From Civil Unrest
In the mid-1970s, Tajikistan began to feel the impact of the rise of Islamic forces in neighbouring Afghanistan, particularly in the south around Kurgan-Tyube (Kurgonteppa). This region had been neglected by Dushanbe’s ruling communist elite, who were mainly drawn from the prosperous northern city of Leninabad (now Khojand). In 1976 the underground Islamic Renaissance Party (IRP) was founded, gathering popular support as a rallying point for Tajik nationalism.
Although in 1979 there had been demonstrations in opposition to the Soviet invasion of Afghanistan, the first serious disturbances were in early 1990 when it was rumoured that Armenian refugees were to be settled in Dushanbe, which was already short on housing. This piece of Soviet social engineering sparked riots, deaths and the imposition of a state of emergency. Further opposition parties emerged as a result of the crackdown.
On 9 September 1991, following the failed coup in Moscow and declarations of independence by other Central Asian states, Tajikistan proclaimed itself an independent republic. Elections were held 10 weeks later and the Socialist Party (formerly the Communist Party of Tajikistan or CPT) candidate, Rakhmon Nabiev, was voted into power.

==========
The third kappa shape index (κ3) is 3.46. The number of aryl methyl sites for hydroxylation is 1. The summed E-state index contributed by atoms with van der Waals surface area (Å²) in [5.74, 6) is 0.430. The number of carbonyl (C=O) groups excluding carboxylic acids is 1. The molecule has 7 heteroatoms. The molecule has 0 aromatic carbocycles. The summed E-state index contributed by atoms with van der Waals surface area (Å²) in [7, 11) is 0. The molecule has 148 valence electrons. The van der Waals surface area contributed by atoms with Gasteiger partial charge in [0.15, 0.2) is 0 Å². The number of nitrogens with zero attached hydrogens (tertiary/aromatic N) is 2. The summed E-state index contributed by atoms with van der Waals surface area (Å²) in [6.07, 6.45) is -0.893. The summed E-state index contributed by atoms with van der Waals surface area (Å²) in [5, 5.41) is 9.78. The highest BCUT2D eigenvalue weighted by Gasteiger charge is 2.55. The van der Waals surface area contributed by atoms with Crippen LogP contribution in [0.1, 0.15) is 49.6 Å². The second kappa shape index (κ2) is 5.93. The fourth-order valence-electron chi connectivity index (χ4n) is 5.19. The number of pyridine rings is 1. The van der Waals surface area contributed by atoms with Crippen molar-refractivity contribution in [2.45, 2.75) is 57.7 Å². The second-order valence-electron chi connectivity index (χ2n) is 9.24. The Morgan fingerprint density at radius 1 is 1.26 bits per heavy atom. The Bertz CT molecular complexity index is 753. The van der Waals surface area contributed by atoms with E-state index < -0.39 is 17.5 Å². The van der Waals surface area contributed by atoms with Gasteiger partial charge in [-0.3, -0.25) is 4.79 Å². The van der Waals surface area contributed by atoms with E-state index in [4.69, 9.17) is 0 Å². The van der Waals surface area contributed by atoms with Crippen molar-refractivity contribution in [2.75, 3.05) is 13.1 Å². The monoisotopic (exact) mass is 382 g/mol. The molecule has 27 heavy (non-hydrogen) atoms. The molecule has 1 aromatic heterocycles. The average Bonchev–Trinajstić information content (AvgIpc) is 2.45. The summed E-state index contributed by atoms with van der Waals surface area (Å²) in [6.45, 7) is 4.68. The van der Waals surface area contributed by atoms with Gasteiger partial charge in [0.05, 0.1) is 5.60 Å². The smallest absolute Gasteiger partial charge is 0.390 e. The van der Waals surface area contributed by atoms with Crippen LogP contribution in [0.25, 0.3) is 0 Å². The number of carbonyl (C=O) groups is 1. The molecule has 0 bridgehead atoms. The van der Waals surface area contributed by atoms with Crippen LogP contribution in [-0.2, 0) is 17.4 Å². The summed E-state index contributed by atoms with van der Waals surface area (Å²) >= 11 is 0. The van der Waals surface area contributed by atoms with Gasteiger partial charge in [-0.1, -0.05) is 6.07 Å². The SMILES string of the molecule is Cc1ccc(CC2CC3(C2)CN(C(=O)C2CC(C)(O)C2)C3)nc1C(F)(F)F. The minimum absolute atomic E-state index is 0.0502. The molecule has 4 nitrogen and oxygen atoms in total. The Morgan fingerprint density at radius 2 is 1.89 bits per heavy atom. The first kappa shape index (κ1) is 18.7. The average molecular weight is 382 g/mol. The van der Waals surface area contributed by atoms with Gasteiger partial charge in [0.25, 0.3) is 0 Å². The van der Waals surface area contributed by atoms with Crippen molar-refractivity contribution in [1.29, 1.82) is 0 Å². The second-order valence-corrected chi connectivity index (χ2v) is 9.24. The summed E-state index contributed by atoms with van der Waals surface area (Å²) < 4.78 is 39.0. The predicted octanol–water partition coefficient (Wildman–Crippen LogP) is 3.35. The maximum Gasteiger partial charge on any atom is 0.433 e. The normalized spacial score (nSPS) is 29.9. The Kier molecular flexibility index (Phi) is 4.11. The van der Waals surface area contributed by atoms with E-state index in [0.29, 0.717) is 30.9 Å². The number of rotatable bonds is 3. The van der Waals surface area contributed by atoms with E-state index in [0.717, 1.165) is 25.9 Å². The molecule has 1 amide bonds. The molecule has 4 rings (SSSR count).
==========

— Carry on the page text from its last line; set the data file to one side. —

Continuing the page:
There were charges of election rigging but what really riled the opposition was Nabiev’s apparent consolidation of an old-guard, Leninabad-oriented power base that refused to accommodate any other of the various clanfactions that make up the Tajik nation. Sit-in demonstrations on Dushanbe’s central square escalated to violent clashes and, in August 1992, antigovernment demonstrators stormed the presidential palace and took hostages. A coalition government was formed, but sharing power between regional clans, religious leaders and former communists proved impossible and Tajikistan descended into civil war.